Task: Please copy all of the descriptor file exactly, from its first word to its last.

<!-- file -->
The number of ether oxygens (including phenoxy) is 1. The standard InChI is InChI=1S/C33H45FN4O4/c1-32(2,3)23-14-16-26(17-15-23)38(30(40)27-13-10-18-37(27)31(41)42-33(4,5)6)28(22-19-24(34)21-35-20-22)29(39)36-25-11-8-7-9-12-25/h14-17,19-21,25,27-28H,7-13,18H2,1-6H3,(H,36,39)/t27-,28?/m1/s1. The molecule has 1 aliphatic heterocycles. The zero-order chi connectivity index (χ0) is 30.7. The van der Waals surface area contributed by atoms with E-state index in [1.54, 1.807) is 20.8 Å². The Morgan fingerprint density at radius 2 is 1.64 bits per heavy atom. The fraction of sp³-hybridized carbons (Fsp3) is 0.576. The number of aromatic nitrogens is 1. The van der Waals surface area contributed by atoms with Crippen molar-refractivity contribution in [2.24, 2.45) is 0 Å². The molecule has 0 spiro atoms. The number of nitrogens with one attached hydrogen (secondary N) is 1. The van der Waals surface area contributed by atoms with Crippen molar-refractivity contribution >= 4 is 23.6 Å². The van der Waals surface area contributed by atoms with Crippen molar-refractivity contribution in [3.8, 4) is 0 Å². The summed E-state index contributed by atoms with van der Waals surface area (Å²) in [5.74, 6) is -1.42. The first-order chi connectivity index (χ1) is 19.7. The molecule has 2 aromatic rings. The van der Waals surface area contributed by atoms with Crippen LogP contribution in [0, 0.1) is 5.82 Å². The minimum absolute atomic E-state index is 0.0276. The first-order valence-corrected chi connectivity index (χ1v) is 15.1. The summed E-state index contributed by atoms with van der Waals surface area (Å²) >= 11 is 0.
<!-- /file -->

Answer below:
The number of ether oxygens (including phenoxy) is 1. The standard InChI is InChI=1S/C33H45FN4O4/c1-32(2,3)23-14-16-26(17-15-23)38(30(40)27-13-10-18-37(27)31(41)42-33(4,5)6)28(22-19-24(34)21-35-20-22)29(39)36-25-11-8-7-9-12-25/h14-17,19-21,25,27-28H,7-13,18H2,1-6H3,(H,36,39)/t27-,28?/m1/s1. The molecule has 1 aliphatic heterocycles. The zero-order chi connectivity index (χ0) is 30.7. The van der Waals surface area contributed by atoms with E-state index in [1.54, 1.807) is 20.8 Å². The Morgan fingerprint density at radius 2 is 1.64 bits per heavy atom. The fraction of sp³-hybridized carbons (Fsp3) is 0.576. The number of aromatic nitrogens is 1. The van der Waals surface area contributed by atoms with Crippen molar-refractivity contribution in [2.24, 2.45) is 0 Å². The molecule has 0 spiro atoms. The number of nitrogens with one attached hydrogen (secondary N) is 1. The van der Waals surface area contributed by atoms with Crippen molar-refractivity contribution >= 4 is 23.6 Å². The van der Waals surface area contributed by atoms with Crippen molar-refractivity contribution in [3.8, 4) is 0 Å². The summed E-state index contributed by atoms with van der Waals surface area (Å²) in [5.74, 6) is -1.42. The first-order chi connectivity index (χ1) is 19.7. The molecule has 2 aromatic rings. The van der Waals surface area contributed by atoms with Crippen LogP contribution in [0, 0.1) is 5.82 Å². The minimum absolute atomic E-state index is 0.0276. The first-order valence-corrected chi connectivity index (χ1v) is 15.1. The summed E-state index contributed by atoms with van der Waals surface area (Å²) >= 11 is 0.